New York: Sweltering heat waves that typically strike once every 20 years could become yearly events across 60 percent of Earth's land surface by 2075 if greenhouse gas emissions continue unchecked, says a study.
However, if emissions are aggressively cut, the severity of these 20-year events could be significantly reduced over the majority of the world's land areas, though portions of the Earth would still face dangerous heat extremes, the researchers said.
For example, in 2075, almost a quarter -- instead of more than a half -- of land areas could experience 20-year heat waves that are at least five degrees Celsius hotter than today's.
"But even with such dramatic reductions in carbon dioxide emissions, future heat waves will be far more dangerous than they are now," said one of the researchers Michael Wehner from Lawrence Berkeley National Laboratory in the US.
The study, published in the journal Climatic Change, quantified the benefits society would reap, in terms of avoiding extreme heat events, if action is taken now to mitigate climate change.
"The study shows that aggressive cuts in greenhouse gas emissions will translate into sizable benefits, starting in the middle of the century, for both the number and intensity of extreme heat events," said Claudia Tebaldi from the US National Center for Atmospheric Research (NCAR) in Colorado.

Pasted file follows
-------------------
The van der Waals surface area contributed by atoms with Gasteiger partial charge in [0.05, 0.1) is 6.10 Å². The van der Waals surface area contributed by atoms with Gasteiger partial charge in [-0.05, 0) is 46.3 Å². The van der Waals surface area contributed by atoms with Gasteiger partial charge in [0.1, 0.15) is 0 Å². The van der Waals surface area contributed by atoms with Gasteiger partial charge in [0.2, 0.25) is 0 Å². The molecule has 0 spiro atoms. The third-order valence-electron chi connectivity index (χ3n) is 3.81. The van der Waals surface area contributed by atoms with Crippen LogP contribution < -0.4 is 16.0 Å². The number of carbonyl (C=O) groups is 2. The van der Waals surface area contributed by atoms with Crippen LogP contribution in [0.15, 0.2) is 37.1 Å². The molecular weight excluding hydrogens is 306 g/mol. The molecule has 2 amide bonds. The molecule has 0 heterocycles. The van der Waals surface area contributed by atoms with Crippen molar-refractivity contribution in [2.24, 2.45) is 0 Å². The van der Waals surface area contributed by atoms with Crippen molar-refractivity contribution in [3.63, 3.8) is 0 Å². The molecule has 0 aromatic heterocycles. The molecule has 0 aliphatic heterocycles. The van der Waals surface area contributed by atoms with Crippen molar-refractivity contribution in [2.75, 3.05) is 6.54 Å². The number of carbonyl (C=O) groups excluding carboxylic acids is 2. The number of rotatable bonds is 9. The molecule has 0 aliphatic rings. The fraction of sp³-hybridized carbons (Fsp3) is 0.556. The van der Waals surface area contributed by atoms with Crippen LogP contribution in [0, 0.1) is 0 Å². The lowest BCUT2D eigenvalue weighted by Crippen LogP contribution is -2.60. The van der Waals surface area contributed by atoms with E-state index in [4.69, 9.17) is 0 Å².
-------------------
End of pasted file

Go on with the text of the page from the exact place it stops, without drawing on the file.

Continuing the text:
"Even though heat waves are on the rise, we still have time to avoid a large portion of the impacts," Tebaldi noted.
The researchers used data generated by the NCAR-based Community Earth System Model to study 20-year extreme heat events -- those intense enough to have just a one-in-20 chance of occurring in any given year.
The researchers looked at two things: how frequently today's typical 20-year heat wave may occur in the future, as well as how much more intense future 20-year heat waves will be.
Besides finding that today's 20-year heat waves could become annual occurrences across more than half of the world's land areas by 2075, the study also concluded that heat waves with a one-in-20 chance of occurring during a future year will be much more extreme than heat waves with the same probability of occurring today.
For example, if emissions remain unabated, such a heat wave in 2050 would be at least three degrees Celsius hotter for 60 percent of the world's land areas. For 10 percent of land areas, a 20-year heat wave in 2050 would be at least five degrees Celsius, the study projected. (IANS)